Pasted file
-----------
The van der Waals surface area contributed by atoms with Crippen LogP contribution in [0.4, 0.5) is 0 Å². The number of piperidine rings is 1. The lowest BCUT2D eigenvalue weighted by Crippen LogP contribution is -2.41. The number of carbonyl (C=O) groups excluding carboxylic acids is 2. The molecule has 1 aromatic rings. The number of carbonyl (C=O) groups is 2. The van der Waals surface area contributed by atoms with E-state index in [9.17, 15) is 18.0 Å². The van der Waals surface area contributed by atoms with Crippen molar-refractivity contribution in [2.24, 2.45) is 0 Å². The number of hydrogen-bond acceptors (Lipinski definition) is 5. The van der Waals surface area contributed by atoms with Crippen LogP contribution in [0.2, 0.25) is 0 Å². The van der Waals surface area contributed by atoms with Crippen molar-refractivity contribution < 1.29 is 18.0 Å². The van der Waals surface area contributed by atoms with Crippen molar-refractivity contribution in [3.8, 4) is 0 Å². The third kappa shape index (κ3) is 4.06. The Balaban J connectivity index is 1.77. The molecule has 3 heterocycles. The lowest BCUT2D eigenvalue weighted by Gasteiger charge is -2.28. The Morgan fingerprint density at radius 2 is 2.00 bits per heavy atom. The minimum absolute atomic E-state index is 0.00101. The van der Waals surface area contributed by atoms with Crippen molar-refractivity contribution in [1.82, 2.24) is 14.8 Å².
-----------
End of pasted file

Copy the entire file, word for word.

The van der Waals surface area contributed by atoms with Crippen LogP contribution in [0.4, 0.5) is 0 Å². The number of piperidine rings is 1. The lowest BCUT2D eigenvalue weighted by Crippen LogP contribution is -2.41. The number of carbonyl (C=O) groups excluding carboxylic acids is 2. The molecule has 1 aromatic rings. The number of carbonyl (C=O) groups is 2. The van der Waals surface area contributed by atoms with E-state index in [9.17, 15) is 18.0 Å². The van der Waals surface area contributed by atoms with Crippen molar-refractivity contribution in [2.24, 2.45) is 0 Å². The number of hydrogen-bond acceptors (Lipinski definition) is 5. The van der Waals surface area contributed by atoms with Crippen LogP contribution in [0.2, 0.25) is 0 Å². The van der Waals surface area contributed by atoms with Crippen molar-refractivity contribution < 1.29 is 18.0 Å². The van der Waals surface area contributed by atoms with Crippen molar-refractivity contribution in [3.8, 4) is 0 Å². The third kappa shape index (κ3) is 4.06. The Balaban J connectivity index is 1.77. The molecule has 3 heterocycles. The lowest BCUT2D eigenvalue weighted by Gasteiger charge is -2.28. The Morgan fingerprint density at radius 2 is 2.00 bits per heavy atom. The minimum absolute atomic E-state index is 0.00101. The van der Waals surface area contributed by atoms with Crippen molar-refractivity contribution in [1.82, 2.24) is 14.8 Å².